Student Task Force limits access to aid

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media credit: Mary York

Higher education policy makers are describing it as “narrowing the gate.” Students are calling it “slamming the door in our faces.” Either way, the controversial Student Success Task Force Recommendations are moving toward approval by the California Legislature and community colleges will never be the same.

Senate Bill 1456, the Seymour-Campbell Student Success Act of 2012, is an effort to improve completion rates in community colleges by placing restrictions and unit caps on the Board of Governors Fee Waiver (BOGW).  If the legislation passes, students would be required to state a major, create an education plan and demonstrate satisfactory academic progress to be eligible for financial aid. BOGW would be capped at 110 units. A Southwestern College policy already limits BOGW at 100 units.

Nearly two thirds of SWC students currently receive BOGW. Under the legislation 20 percent of today’s students would be affected by the need to state an educational goal, 23 percent would be impacted by not meeting educational standards and nine percent would be affected by the unit cap, according to Patti Larkin, director of financial aid.

“If a college provides the necessary student services, the student should then meet satisfactory progress,” said Sen. Alan Lowenthal (D-Long Beach), author of SB 1456.

Critics of the SSTF say the recommendations would restrict access to some students while forcing others through the system as quickly as possible. Gone are the days of sampling classes and exploring other fields of study. Recommendation 3.3 would provide students with the opportunity to consider the benefits of full-time enrollment. Their reasoning behind this is “the faster a student completes his or her education, the less time there is for life or family issues to get in the way.”

Recommendation 3.4 states students not ready for college would be required to enroll in basic skills courses to better prepare them to accomplish their goals. Due to budget reductions, basic skills courses are already well over capacity.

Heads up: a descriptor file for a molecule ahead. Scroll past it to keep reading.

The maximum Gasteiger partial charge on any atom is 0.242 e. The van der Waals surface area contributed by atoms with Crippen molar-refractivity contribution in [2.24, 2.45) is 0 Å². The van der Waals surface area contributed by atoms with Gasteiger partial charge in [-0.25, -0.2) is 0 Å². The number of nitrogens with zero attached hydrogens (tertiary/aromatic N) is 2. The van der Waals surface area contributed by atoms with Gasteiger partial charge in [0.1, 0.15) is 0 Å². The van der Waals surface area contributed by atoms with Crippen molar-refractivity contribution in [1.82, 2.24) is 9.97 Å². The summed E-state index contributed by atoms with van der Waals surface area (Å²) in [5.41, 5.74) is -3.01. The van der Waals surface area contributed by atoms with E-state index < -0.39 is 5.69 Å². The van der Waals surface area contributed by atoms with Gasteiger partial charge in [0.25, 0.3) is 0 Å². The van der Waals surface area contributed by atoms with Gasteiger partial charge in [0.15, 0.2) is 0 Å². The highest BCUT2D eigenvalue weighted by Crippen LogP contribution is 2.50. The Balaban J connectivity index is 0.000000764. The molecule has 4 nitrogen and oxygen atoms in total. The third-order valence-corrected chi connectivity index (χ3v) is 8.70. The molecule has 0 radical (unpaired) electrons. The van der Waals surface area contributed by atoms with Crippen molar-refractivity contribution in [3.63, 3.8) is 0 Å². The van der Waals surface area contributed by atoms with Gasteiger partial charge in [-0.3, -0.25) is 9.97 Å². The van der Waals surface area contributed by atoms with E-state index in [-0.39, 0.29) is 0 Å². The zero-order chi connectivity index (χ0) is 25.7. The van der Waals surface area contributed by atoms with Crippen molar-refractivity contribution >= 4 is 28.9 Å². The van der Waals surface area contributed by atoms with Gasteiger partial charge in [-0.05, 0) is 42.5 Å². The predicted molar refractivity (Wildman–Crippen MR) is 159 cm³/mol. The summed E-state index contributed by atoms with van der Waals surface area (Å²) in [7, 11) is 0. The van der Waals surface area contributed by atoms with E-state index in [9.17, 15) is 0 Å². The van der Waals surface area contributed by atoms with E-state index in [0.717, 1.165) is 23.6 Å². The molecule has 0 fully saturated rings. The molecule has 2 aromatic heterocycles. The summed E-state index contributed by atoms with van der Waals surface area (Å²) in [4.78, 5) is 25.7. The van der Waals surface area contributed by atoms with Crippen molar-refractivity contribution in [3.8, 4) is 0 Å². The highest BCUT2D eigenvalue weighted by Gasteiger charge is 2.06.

Another recommendation would focus on course offerings that contribute to a student’s progress. In the process of aligning course offerings to core courses, it could cut off funding to non-credit courses that do not contribute to an educational plan.

Critics claim the recommendations requiring all incoming students to participate into assessment, orientation, and the creation of an education plan do not take into consideration students not attending to transfer, or earn a certificate or associate degree.

California Community Colleges Chancellor Dr. Jack Scott said the issue of community colleges in California is getting students to succeed once they are in the system.  Scott said 54 percent of students do not earn a degree or certificate within six years of entering community college. Completion rates are lower with Latino and African-American students, with two in 10 and one in four, respectively, earning a certificate, associate’s degree or transfer within six years of entering college.

“By any measure these numbers are just unacceptable,” said Lowenthal. “There is a need for immediate but reasonable and responsible change and this bill is an important first step.”

Introduced in February by Lowenthal, the Student Success Act of 2012 is intended to increase community college access and success by providing effective core matriculation services. It also creates a program called the Student Success and Support Program that would be operative if funds were available.

“I think they’re looking at the things they think that can be most quickly implemented with potentially the least revenue needed,” said Randy Beach, co-chair of the SSTF implementation workgroup at SWC. “But all of the recommendations require money, so I’m not exactly sure how they’ll fund all of that.”

Assembly Bill 1741, sponsored by Paul Fong (D-Cupertino), dubbed the Student Success Infrastructure Act of 2012 was written to fund SB 1456. Specifically, SSIA would put aside money to increase the counselor to student ratio, restore critical student support services, increase the ratio of full-time to part-time faculty, and increase the professionalism of part-time faculty beginning with the expansion of paid office hours.

Angelina Stuart, SWC Academic Senate President, said SB 1456 and the recommendations provided by the Student Success Task Force were not necessarily bad for students, but includes unfunded mandates SWC may not have money to start and operate.

“We the faculty, we the senate, know how critical these services are to our students, but we’ve already cut so much, there’s no way we can do more without support,” said Stuart. “ If you were at your job and they asked you to do these extra jobs above and beyond what you already do, you’d ask for more funding to do these jobs.”

Both SB 1456 and AB 1741 are currently moving through the legislature and are expected to pass this spring.

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